ABSTRACT: Cellular redox status is known to regulate a number of biological processes, including the activation of inflammatory genes. Our previous studies demonstrated that thiol depletion using diethyl maleate (DEM) reduced neutrophil sequestration in animal models of inflammation, an effect primarily mediated by impaired upregulation of the adhesion molecule, ICAM-1. The present studies were performed to discern the mechanism whereby DEM prevents LPS-induced ICAM-1 expression in human umbilical vein endothelial cells. DEM caused a time- and concentration-dependent inhibition of ICAM-1 expression in LPS-stimulated HUVEC by blocking induction of gene transcription. Interestingly, DEM had little effect on the degradation of the inhibitory protein IkappaB-alpha, but rather appeared to prevent translocation of the transcription factor NF-kappaB into the nucleus. Readdition of glutathione following DEM treatment restored the ability of LPS to induce NF-kappaB translocation and ICAM-1 synthesis. DEM plus LPS caused synergistic induction of heme oxygenase-1 (HO-1), suggesting its role in the inhibitory effects of DEM. However, HO-1 was shown to be neither sufficient nor necessary for the anti-inflammatory effects of glutathione depletion. These studies illustrate that thiol depletion may represent a potential therapy for inflammation, exerting its effects via a distinct mechanism on cell signaling pathways.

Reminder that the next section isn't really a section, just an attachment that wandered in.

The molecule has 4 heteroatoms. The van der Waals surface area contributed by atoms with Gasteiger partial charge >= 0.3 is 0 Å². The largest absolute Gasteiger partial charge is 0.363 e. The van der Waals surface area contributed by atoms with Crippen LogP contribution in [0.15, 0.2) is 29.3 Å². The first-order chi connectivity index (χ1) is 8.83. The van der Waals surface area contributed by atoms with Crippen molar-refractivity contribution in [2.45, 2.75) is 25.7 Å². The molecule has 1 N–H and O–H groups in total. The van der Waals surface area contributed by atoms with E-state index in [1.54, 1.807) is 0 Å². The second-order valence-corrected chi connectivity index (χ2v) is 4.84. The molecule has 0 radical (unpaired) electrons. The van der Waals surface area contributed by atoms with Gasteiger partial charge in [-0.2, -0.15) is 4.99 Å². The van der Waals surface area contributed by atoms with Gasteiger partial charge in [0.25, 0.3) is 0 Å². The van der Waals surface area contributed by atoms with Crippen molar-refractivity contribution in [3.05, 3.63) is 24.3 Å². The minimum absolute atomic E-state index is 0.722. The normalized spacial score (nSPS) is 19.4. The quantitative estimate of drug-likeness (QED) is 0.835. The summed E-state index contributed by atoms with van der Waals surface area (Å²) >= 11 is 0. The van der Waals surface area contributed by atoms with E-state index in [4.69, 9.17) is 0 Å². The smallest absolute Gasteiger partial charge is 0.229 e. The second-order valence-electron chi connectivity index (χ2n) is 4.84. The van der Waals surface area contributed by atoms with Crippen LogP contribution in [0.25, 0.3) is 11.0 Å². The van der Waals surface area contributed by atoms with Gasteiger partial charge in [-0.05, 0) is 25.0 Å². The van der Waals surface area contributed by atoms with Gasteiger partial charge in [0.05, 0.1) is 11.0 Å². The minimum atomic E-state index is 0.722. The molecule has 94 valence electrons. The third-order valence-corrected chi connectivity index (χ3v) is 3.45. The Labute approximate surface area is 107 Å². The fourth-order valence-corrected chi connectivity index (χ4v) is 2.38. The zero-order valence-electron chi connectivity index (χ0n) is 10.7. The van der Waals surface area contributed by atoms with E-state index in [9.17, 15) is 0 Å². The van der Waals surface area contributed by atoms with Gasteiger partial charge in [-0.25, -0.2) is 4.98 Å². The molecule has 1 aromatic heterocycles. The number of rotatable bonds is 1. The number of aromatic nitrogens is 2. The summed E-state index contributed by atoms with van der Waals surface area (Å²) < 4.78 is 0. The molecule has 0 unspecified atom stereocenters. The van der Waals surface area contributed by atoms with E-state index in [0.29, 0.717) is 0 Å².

Free Radical Biology and Medicine 06/2005; 38(10):1333-43. · 5.42 Impact Factor